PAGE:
16. ToolFreak says:

    For a company like McMaster-Carr that still uses a phone-book size paper catalog in this day and age, not publishing brand names makes some sort of sense as they probably either carry whatever brand fits the bill at the time, or have a variety of brands in stock for the same product. If you get something with a name you’ve never heard of, but it fits the bill, great. If you get a piece of junk and it’s useless, it goes back and hopefully you get something different and better in return.

    Brand-blind is fine when it’s a case of using a Hitachi drill when you always thought Hitachi was crap, or having to get a socket set or wrench from another brand when Craftsman doesn’t carry it. But when it comes to quality, theres a line. I bought a cheap (in every sense of the word) angle grinder rather than spending the $29 on a decent one, and paid the price. It lasted all of five minutes before literally smoking and burning up.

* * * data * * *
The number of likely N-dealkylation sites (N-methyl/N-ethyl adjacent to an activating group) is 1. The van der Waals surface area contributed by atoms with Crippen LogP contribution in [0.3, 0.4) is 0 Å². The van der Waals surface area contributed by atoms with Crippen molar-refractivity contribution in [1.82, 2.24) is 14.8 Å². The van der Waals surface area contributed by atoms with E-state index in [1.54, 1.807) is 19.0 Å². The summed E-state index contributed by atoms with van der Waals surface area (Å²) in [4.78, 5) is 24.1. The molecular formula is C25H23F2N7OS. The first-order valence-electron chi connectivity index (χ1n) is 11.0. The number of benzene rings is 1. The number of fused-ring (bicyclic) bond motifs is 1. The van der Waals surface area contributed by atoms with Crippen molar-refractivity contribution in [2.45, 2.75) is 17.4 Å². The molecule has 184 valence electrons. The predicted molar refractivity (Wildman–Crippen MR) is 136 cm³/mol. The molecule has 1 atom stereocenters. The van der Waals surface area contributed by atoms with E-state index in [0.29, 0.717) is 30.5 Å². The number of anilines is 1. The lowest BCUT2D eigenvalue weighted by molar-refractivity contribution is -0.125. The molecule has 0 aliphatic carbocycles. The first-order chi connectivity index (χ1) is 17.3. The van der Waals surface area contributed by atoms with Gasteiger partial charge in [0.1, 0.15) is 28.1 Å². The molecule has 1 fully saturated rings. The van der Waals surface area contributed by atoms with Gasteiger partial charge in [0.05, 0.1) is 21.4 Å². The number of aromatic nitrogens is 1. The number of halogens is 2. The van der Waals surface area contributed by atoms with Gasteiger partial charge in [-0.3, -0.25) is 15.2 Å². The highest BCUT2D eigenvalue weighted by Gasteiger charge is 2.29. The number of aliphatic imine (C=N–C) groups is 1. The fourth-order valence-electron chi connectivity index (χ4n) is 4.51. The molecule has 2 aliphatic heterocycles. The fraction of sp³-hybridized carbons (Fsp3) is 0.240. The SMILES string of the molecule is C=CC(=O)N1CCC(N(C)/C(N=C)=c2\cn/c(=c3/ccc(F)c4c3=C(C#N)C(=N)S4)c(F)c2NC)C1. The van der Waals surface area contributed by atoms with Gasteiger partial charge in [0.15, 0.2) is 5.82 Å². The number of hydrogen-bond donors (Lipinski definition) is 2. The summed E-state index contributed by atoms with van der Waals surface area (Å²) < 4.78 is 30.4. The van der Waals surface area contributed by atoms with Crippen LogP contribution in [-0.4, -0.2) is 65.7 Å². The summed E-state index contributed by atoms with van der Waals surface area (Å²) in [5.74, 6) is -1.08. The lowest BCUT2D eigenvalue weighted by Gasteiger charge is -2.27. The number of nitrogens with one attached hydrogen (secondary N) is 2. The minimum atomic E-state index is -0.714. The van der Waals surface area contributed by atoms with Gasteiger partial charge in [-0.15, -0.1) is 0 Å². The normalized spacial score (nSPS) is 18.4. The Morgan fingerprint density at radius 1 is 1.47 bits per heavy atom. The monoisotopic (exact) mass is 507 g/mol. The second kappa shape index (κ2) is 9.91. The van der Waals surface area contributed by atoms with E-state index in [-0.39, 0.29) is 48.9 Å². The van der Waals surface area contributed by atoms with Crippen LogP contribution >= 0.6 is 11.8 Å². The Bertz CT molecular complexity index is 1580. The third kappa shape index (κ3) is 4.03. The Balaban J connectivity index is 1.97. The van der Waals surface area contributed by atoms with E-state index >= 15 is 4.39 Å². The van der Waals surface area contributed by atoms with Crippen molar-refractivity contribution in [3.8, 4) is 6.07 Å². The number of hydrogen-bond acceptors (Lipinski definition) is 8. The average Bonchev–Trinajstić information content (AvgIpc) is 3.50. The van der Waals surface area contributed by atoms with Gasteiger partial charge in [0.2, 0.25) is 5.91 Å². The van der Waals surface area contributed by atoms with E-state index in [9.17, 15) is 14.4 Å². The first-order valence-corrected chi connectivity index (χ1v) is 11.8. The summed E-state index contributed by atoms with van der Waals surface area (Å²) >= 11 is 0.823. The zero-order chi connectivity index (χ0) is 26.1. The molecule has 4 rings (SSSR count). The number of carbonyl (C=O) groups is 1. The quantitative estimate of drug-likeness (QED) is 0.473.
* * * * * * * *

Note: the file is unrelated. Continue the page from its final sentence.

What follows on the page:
Bart’s Dad, I’ve started purchasing the Craftsman Professional locking pliers as an alternative to the imported Vise-grips. They are obvious knock-offs, but they’re made in the USA and have the lifetime warranty. Their no-lever release works, but takes some getting used to after using Vise-grips for so long. Even better, you can get them in sets for 50% on sale, and save even more with Sears coupons. You might also consider hunting down the remaining Made in USA stock of Vise-grips at hardware stores in your area if you like them that much.

  17. Ray says: